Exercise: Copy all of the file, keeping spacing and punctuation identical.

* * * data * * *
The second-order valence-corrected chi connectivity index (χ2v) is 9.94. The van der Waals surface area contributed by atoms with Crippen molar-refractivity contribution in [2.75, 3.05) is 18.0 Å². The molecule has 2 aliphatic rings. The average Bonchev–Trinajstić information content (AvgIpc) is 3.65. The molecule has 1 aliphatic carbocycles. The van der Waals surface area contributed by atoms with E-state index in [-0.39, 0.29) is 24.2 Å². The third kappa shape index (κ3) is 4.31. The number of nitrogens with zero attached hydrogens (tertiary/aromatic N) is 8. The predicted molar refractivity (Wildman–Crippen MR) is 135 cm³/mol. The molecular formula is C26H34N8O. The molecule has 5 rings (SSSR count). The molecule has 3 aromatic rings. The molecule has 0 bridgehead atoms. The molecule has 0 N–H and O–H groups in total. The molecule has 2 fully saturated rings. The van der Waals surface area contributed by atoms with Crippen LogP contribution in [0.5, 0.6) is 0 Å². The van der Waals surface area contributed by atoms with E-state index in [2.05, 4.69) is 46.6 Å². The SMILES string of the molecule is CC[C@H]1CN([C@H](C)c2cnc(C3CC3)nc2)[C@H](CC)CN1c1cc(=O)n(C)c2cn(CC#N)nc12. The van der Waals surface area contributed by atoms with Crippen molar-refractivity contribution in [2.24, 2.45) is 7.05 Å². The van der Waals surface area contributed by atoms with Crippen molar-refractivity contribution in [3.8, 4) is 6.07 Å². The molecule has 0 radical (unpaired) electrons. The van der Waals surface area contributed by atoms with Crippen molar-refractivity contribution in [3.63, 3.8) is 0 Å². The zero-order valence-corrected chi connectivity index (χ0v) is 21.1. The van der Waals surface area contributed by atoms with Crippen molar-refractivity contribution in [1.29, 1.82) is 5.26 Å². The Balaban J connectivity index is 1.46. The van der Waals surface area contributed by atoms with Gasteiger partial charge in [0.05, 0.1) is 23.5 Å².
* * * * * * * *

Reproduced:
The second-order valence-corrected chi connectivity index (χ2v) is 9.94. The van der Waals surface area contributed by atoms with Crippen molar-refractivity contribution in [2.75, 3.05) is 18.0 Å². The molecule has 2 aliphatic rings. The average Bonchev–Trinajstić information content (AvgIpc) is 3.65. The molecule has 1 aliphatic carbocycles. The van der Waals surface area contributed by atoms with E-state index in [-0.39, 0.29) is 24.2 Å². The third kappa shape index (κ3) is 4.31. The number of nitrogens with zero attached hydrogens (tertiary/aromatic N) is 8. The predicted molar refractivity (Wildman–Crippen MR) is 135 cm³/mol. The molecular formula is C26H34N8O. The molecule has 5 rings (SSSR count). The molecule has 3 aromatic rings. The molecule has 0 bridgehead atoms. The molecule has 0 N–H and O–H groups in total. The molecule has 2 fully saturated rings. The van der Waals surface area contributed by atoms with Crippen LogP contribution in [0.5, 0.6) is 0 Å². The van der Waals surface area contributed by atoms with E-state index in [2.05, 4.69) is 46.6 Å². The SMILES string of the molecule is CC[C@H]1CN([C@H](C)c2cnc(C3CC3)nc2)[C@H](CC)CN1c1cc(=O)n(C)c2cn(CC#N)nc12. The van der Waals surface area contributed by atoms with Crippen molar-refractivity contribution in [2.24, 2.45) is 7.05 Å². The van der Waals surface area contributed by atoms with Crippen molar-refractivity contribution in [3.8, 4) is 6.07 Å². The molecule has 0 radical (unpaired) electrons. The van der Waals surface area contributed by atoms with Crippen molar-refractivity contribution in [3.63, 3.8) is 0 Å². The zero-order valence-corrected chi connectivity index (χ0v) is 21.1. The van der Waals surface area contributed by atoms with Crippen molar-refractivity contribution in [1.29, 1.82) is 5.26 Å². The Balaban J connectivity index is 1.46. The van der Waals surface area contributed by atoms with Gasteiger partial charge in [0.05, 0.1) is 23.5 Å².